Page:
Comparing the texts of Sthiramati and Dharmapala, we can see how their approaches to Manifestation Only differ. Vasubandhu's original commentary was also added to by Dignaga, who incorporated elements of epistemology and logic into it. This melange was the teaching that Xuanzang studied at Nalanda and later continued to study after he returned to China.
He founded a school based on the teachings of the manifestation of consciousness, the Wei Shi ("Consciousness Only") school, and wrote a commentary on Vasubandhu's Thirty Verses entitled the Standard Verses on the Eight Consciousnesses.! 5)g Xuanzang also put forward the idea of "three realms" of perception, a system that describes the qualities of perception that correspond to different levels of consciousness.
A decade after Xuanzang, the Chinese monk Fazang attempted to present the Manifestation-Only teachings in a completely Mahayana way. Fazang was a student of the Flower Ornament Discourse (Avatamsaka Sutra) and his important work, The Wondrous Meaning of the Avatamsaka) (16) uses Flower Ornament teachings, especially the notion of "one is all, all is one," to reinforce the teachings of Manifestation Only.
But Fazang's efforts were not long lasting, and no one has continued the work of presenting the Manifestation-Only teachings from a Mahayana viewpoint since his time. Even today, scholars and practitioners read the Thirty Verses without taking these important Mahayana Buddhist teachings into account.
As a novice monk, I studied and memorized Vasubandhu's Twenty and Thirty Verses in Chinese. When I came to the West, I realized that these important teachings on Buddhist psychology could open doors of understanding for people here. So, in 1990 I composed the Fifty Verses to continue to polish the precious gems offered by the Buddha, Vasubandhu, Sthiramati, Xuanzang, Fazang, and others. After you have studied the Fifty Verses, it will be easier to understand the classic works of these great masters, and you will know which work is the basis for each of the Fifty Verses.
I have tried in this book to present the Manifestation-Only teachings in a completely Mahayana way. If, while reading, you don't understand a particular word or phrase, please don't try too hard. Allow the teachings to enter you as you might listen to music, or in the way the earth allows the rain to permeate it. If you use only your intellect to study these verses, it would be like putting plastic over the earth. But if you allow this Dharma rain to penetrate your consciousness, these Fifty Verses will offer you the whole of the Abhidharma teachings "in a nutshell."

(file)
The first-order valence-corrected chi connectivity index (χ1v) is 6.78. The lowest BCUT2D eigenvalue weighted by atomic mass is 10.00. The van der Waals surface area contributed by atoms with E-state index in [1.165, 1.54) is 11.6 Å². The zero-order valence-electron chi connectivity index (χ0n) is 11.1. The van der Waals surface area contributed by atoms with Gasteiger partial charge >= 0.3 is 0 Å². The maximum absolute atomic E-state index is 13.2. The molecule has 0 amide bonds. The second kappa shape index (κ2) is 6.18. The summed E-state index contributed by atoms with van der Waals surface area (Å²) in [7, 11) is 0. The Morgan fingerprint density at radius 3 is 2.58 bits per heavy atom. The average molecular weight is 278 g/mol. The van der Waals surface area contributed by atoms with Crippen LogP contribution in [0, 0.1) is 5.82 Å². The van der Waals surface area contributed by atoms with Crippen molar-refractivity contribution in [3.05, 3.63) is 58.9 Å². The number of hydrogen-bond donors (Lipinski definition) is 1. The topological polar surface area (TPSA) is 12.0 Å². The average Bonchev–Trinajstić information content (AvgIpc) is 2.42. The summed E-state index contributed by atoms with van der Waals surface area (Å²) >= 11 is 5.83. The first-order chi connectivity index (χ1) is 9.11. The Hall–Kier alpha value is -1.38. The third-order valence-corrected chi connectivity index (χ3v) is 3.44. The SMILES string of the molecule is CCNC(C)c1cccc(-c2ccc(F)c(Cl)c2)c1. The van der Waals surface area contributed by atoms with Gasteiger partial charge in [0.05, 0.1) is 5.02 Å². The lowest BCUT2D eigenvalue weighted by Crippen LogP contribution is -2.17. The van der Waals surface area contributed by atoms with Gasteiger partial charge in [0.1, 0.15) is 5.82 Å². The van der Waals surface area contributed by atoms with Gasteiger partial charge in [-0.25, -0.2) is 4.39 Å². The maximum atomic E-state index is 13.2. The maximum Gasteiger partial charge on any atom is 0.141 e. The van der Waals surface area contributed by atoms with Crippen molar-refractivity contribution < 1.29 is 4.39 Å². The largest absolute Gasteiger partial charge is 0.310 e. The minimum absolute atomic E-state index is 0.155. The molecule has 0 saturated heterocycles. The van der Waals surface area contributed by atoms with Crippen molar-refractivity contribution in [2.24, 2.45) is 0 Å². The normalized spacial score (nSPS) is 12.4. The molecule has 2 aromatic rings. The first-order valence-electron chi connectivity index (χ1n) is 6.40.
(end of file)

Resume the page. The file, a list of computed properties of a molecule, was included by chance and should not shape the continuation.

The Manifestation-Only teachings are very subtle and complex, and one could spend an entire lifetime looking deeply into them. Please do not be daunted by their complexity. Go slowly. Try not to read too many pages in one sitting and take the time to absorb each verse and its commentary fully before moving on to the next. With mindfulness, kindness, and compassion, you will understand these teachings easily and naturally.
1. The Pali Canon was the first written record of the Buddha's teaching, composed in (present- day) Sri Lanka about a hundred years after the Buddha's lifetime. It is also known as the Tipitaka (Sanskrit: Tripitaka; literally, "three baskets"), comprising the Sutta-pitaka (Sanskrit: Sutra-pitaka), the original discourses of the Buddha; the Vinaya-pitaka, the monastic code; and the Abhidhamma-pitaka (Sanskrit: Abhidharma-pitaka), which is the earliest compilation of Buddhist philosophy and psychology.
2. These three periods date from the time of the Buddha in the mid-sixth to mid-fifth century b.ce. to about the seventh century c.E. For a general outline, see Thich Nhat Hanh, The Heart of the Buddha's Teaching (Berkeley, CA: Parallax Press, 1998), chap. 4.
3. Here the term Sangha is used in its most restrictive sense, meaning the community of ordained Buddhist monastics. However, in modern usage and throughout the rest of the book, it refers to the community of Buddhist followers in general
4. The Sthaviras were the progenitors of the Theravada school (literally, "Way of the Elders"), the primary form of Buddhism found today in South and Southeast Asia. 5. For a detailed description of the various schools and their doctrinal differences see Edward Conze, Buddhist Thought in India (Ann Arbor, MI: Ann Arbor Paper-back/University of Michigan Press, 1967, 1987).
6. The Mahayana developed from around 100 b.ce. to the first century c.e. Mahayanists proposed the ideal of the bodhisattva (literally, "enlightenment-being"), who works toward the awakening of all beings, in contrast to the early Buddhist ideal of the arhat (literally, "worthy one") who focuses on his or her own liberation. Mahayana Buddhism is the most prominent form of Buddhism in China, Tibet, Korea, Japan, and parts of Vietnam.